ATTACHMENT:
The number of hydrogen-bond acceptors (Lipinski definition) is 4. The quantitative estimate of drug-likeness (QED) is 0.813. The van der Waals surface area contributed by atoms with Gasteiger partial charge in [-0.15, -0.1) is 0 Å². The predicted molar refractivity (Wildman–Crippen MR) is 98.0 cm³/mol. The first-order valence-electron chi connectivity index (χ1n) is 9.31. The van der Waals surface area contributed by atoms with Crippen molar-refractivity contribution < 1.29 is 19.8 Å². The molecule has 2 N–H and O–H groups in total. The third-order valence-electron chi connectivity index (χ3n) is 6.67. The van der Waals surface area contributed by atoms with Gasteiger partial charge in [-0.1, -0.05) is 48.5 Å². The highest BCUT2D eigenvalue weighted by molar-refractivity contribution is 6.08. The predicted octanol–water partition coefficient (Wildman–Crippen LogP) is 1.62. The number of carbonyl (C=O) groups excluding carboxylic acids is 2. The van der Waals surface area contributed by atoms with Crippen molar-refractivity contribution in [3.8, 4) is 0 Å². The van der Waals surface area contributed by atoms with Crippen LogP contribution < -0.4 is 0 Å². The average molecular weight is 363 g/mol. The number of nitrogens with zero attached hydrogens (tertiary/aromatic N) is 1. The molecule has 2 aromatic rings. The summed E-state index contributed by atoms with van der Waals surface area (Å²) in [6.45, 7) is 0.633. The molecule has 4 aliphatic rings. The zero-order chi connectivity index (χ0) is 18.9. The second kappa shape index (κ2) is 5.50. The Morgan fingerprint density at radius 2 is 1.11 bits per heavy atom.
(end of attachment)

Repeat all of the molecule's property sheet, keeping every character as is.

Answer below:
The number of hydrogen-bond acceptors (Lipinski definition) is 4. The quantitative estimate of drug-likeness (QED) is 0.813. The van der Waals surface area contributed by atoms with Gasteiger partial charge in [-0.15, -0.1) is 0 Å². The predicted molar refractivity (Wildman–Crippen MR) is 98.0 cm³/mol. The first-order valence-electron chi connectivity index (χ1n) is 9.31. The van der Waals surface area contributed by atoms with Crippen molar-refractivity contribution < 1.29 is 19.8 Å². The molecule has 2 N–H and O–H groups in total. The third-order valence-electron chi connectivity index (χ3n) is 6.67. The van der Waals surface area contributed by atoms with Gasteiger partial charge in [-0.1, -0.05) is 48.5 Å². The highest BCUT2D eigenvalue weighted by molar-refractivity contribution is 6.08. The predicted octanol–water partition coefficient (Wildman–Crippen LogP) is 1.62. The number of carbonyl (C=O) groups excluding carboxylic acids is 2. The van der Waals surface area contributed by atoms with Crippen molar-refractivity contribution in [3.8, 4) is 0 Å². The van der Waals surface area contributed by atoms with Crippen LogP contribution < -0.4 is 0 Å². The average molecular weight is 363 g/mol. The number of nitrogens with zero attached hydrogens (tertiary/aromatic N) is 1. The molecule has 2 aromatic rings. The summed E-state index contributed by atoms with van der Waals surface area (Å²) in [6.45, 7) is 0.633. The molecule has 4 aliphatic rings. The zero-order chi connectivity index (χ0) is 18.9. The second kappa shape index (κ2) is 5.50. The Morgan fingerprint density at radius 2 is 1.11 bits per heavy atom.